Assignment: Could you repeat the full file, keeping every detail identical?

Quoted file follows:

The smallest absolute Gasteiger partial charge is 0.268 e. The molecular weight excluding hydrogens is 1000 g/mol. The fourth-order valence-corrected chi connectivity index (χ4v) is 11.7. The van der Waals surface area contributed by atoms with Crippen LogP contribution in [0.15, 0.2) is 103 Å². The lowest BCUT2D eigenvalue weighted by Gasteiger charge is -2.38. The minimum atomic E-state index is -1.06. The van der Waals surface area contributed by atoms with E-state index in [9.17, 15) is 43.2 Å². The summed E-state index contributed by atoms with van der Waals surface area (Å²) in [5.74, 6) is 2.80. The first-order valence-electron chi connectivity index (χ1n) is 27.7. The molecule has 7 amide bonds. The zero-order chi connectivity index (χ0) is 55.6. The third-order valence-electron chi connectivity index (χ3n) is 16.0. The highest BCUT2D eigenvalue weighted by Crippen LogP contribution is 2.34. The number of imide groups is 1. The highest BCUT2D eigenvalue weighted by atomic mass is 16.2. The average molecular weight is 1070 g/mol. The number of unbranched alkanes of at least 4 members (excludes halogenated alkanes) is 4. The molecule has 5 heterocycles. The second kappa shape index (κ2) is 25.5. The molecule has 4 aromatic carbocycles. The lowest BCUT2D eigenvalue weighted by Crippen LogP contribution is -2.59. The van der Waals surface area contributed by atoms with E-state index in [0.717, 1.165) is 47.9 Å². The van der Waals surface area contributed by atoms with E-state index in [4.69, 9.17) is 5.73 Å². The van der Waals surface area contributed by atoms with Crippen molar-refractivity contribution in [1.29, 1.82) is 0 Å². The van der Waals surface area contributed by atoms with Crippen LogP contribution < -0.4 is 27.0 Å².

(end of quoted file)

The smallest absolute Gasteiger partial charge is 0.268 e. The molecular weight excluding hydrogens is 1000 g/mol. The fourth-order valence-corrected chi connectivity index (χ4v) is 11.7. The van der Waals surface area contributed by atoms with Crippen LogP contribution in [0.15, 0.2) is 103 Å². The lowest BCUT2D eigenvalue weighted by Gasteiger charge is -2.38. The minimum atomic E-state index is -1.06. The van der Waals surface area contributed by atoms with E-state index in [9.17, 15) is 43.2 Å². The summed E-state index contributed by atoms with van der Waals surface area (Å²) in [5.74, 6) is 2.80. The first-order valence-electron chi connectivity index (χ1n) is 27.7. The molecule has 7 amide bonds. The zero-order chi connectivity index (χ0) is 55.6. The third-order valence-electron chi connectivity index (χ3n) is 16.0. The highest BCUT2D eigenvalue weighted by Crippen LogP contribution is 2.34. The number of imide groups is 1. The highest BCUT2D eigenvalue weighted by atomic mass is 16.2. The average molecular weight is 1070 g/mol. The number of unbranched alkanes of at least 4 members (excludes halogenated alkanes) is 4. The molecule has 5 heterocycles. The second kappa shape index (κ2) is 25.5. The molecule has 4 aromatic carbocycles. The lowest BCUT2D eigenvalue weighted by Crippen LogP contribution is -2.59. The van der Waals surface area contributed by atoms with E-state index in [0.717, 1.165) is 47.9 Å². The van der Waals surface area contributed by atoms with E-state index in [4.69, 9.17) is 5.73 Å². The van der Waals surface area contributed by atoms with Crippen molar-refractivity contribution in [1.29, 1.82) is 0 Å². The van der Waals surface area contributed by atoms with Crippen LogP contribution < -0.4 is 27.0 Å².